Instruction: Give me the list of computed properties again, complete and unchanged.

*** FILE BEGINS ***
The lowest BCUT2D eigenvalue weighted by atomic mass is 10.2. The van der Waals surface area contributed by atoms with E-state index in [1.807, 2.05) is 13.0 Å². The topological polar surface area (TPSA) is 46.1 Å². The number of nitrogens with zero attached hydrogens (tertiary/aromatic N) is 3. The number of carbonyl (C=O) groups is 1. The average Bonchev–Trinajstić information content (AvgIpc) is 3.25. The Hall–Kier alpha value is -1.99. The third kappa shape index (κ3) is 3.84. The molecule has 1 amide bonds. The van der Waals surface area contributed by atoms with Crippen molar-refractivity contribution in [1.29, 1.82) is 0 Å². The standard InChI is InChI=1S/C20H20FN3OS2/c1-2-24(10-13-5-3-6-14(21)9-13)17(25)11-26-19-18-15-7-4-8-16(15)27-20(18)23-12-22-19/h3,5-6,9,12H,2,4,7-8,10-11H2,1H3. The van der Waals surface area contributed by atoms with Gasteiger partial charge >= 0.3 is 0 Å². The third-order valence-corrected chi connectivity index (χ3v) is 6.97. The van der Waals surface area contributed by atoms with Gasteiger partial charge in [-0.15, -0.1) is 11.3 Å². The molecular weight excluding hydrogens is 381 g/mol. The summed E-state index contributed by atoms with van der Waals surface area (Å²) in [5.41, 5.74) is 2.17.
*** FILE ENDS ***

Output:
The lowest BCUT2D eigenvalue weighted by atomic mass is 10.2. The van der Waals surface area contributed by atoms with E-state index in [1.807, 2.05) is 13.0 Å². The topological polar surface area (TPSA) is 46.1 Å². The number of nitrogens with zero attached hydrogens (tertiary/aromatic N) is 3. The number of carbonyl (C=O) groups is 1. The average Bonchev–Trinajstić information content (AvgIpc) is 3.25. The Hall–Kier alpha value is -1.99. The third kappa shape index (κ3) is 3.84. The molecule has 1 amide bonds. The van der Waals surface area contributed by atoms with Crippen molar-refractivity contribution in [1.29, 1.82) is 0 Å². The standard InChI is InChI=1S/C20H20FN3OS2/c1-2-24(10-13-5-3-6-14(21)9-13)17(25)11-26-19-18-15-7-4-8-16(15)27-20(18)23-12-22-19/h3,5-6,9,12H,2,4,7-8,10-11H2,1H3. The van der Waals surface area contributed by atoms with Gasteiger partial charge >= 0.3 is 0 Å². The third-order valence-corrected chi connectivity index (χ3v) is 6.97. The van der Waals surface area contributed by atoms with Gasteiger partial charge in [-0.15, -0.1) is 11.3 Å². The molecular weight excluding hydrogens is 381 g/mol. The summed E-state index contributed by atoms with van der Waals surface area (Å²) in [5.41, 5.74) is 2.17.